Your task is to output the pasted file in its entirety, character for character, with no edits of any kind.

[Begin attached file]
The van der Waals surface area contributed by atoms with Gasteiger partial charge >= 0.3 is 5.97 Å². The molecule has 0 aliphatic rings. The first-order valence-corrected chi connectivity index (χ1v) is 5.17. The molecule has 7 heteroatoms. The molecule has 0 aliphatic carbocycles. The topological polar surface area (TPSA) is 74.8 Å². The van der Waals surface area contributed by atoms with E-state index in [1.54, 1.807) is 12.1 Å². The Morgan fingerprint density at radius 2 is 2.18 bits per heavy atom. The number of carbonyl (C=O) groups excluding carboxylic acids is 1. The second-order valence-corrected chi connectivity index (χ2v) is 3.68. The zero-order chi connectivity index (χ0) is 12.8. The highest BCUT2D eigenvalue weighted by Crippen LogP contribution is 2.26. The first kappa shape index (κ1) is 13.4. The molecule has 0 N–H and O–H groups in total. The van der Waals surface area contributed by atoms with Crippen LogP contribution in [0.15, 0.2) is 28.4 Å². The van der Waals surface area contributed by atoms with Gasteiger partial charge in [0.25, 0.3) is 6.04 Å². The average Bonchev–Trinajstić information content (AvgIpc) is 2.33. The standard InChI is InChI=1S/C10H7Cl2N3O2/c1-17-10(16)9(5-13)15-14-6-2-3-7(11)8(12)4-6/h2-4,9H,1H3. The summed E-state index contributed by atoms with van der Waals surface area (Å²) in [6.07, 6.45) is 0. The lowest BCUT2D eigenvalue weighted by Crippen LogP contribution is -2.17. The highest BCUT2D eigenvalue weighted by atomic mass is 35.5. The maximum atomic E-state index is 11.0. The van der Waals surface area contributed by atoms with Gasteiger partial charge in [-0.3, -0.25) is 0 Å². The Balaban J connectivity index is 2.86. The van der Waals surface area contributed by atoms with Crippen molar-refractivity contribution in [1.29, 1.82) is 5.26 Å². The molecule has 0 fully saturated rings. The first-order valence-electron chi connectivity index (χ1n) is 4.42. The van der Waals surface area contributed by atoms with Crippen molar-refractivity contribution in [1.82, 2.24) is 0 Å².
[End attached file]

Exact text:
The van der Waals surface area contributed by atoms with Gasteiger partial charge >= 0.3 is 5.97 Å². The molecule has 0 aliphatic rings. The first-order valence-corrected chi connectivity index (χ1v) is 5.17. The molecule has 7 heteroatoms. The molecule has 0 aliphatic carbocycles. The topological polar surface area (TPSA) is 74.8 Å². The van der Waals surface area contributed by atoms with E-state index in [1.54, 1.807) is 12.1 Å². The Morgan fingerprint density at radius 2 is 2.18 bits per heavy atom. The number of carbonyl (C=O) groups excluding carboxylic acids is 1. The second-order valence-corrected chi connectivity index (χ2v) is 3.68. The zero-order chi connectivity index (χ0) is 12.8. The highest BCUT2D eigenvalue weighted by Crippen LogP contribution is 2.26. The first kappa shape index (κ1) is 13.4. The molecule has 0 N–H and O–H groups in total. The van der Waals surface area contributed by atoms with Crippen LogP contribution in [0.15, 0.2) is 28.4 Å². The van der Waals surface area contributed by atoms with Gasteiger partial charge in [0.25, 0.3) is 6.04 Å². The average Bonchev–Trinajstić information content (AvgIpc) is 2.33. The standard InChI is InChI=1S/C10H7Cl2N3O2/c1-17-10(16)9(5-13)15-14-6-2-3-7(11)8(12)4-6/h2-4,9H,1H3. The summed E-state index contributed by atoms with van der Waals surface area (Å²) in [6.07, 6.45) is 0. The lowest BCUT2D eigenvalue weighted by Crippen LogP contribution is -2.17. The highest BCUT2D eigenvalue weighted by atomic mass is 35.5. The maximum atomic E-state index is 11.0. The van der Waals surface area contributed by atoms with Gasteiger partial charge in [-0.3, -0.25) is 0 Å². The Balaban J connectivity index is 2.86. The van der Waals surface area contributed by atoms with Crippen molar-refractivity contribution in [1.29, 1.82) is 5.26 Å². The molecule has 0 fully saturated rings. The first-order valence-electron chi connectivity index (χ1n) is 4.42. The van der Waals surface area contributed by atoms with Crippen molar-refractivity contribution in [1.82, 2.24) is 0 Å².